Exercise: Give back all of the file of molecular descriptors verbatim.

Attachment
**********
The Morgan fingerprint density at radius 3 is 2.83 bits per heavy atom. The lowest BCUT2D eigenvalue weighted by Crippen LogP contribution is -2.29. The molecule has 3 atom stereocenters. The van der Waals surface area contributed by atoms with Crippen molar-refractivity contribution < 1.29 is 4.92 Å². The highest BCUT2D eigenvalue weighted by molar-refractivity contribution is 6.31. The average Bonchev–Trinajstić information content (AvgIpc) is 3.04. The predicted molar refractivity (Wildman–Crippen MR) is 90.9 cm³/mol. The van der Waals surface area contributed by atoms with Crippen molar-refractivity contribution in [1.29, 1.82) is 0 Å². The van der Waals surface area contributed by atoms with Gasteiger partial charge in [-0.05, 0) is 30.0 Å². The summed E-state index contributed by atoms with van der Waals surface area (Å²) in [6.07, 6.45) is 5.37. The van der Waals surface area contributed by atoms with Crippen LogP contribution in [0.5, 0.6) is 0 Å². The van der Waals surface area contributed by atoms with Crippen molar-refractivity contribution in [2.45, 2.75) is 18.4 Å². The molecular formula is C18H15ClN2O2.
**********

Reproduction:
The Morgan fingerprint density at radius 3 is 2.83 bits per heavy atom. The lowest BCUT2D eigenvalue weighted by Crippen LogP contribution is -2.29. The molecule has 3 atom stereocenters. The van der Waals surface area contributed by atoms with Crippen molar-refractivity contribution < 1.29 is 4.92 Å². The highest BCUT2D eigenvalue weighted by molar-refractivity contribution is 6.31. The average Bonchev–Trinajstić information content (AvgIpc) is 3.04. The predicted molar refractivity (Wildman–Crippen MR) is 90.9 cm³/mol. The van der Waals surface area contributed by atoms with Crippen molar-refractivity contribution in [1.29, 1.82) is 0 Å². The van der Waals surface area contributed by atoms with Gasteiger partial charge in [-0.05, 0) is 30.0 Å². The summed E-state index contributed by atoms with van der Waals surface area (Å²) in [6.07, 6.45) is 5.37. The van der Waals surface area contributed by atoms with Crippen LogP contribution in [0.5, 0.6) is 0 Å². The van der Waals surface area contributed by atoms with Crippen molar-refractivity contribution in [2.45, 2.75) is 18.4 Å². The molecular formula is C18H15ClN2O2.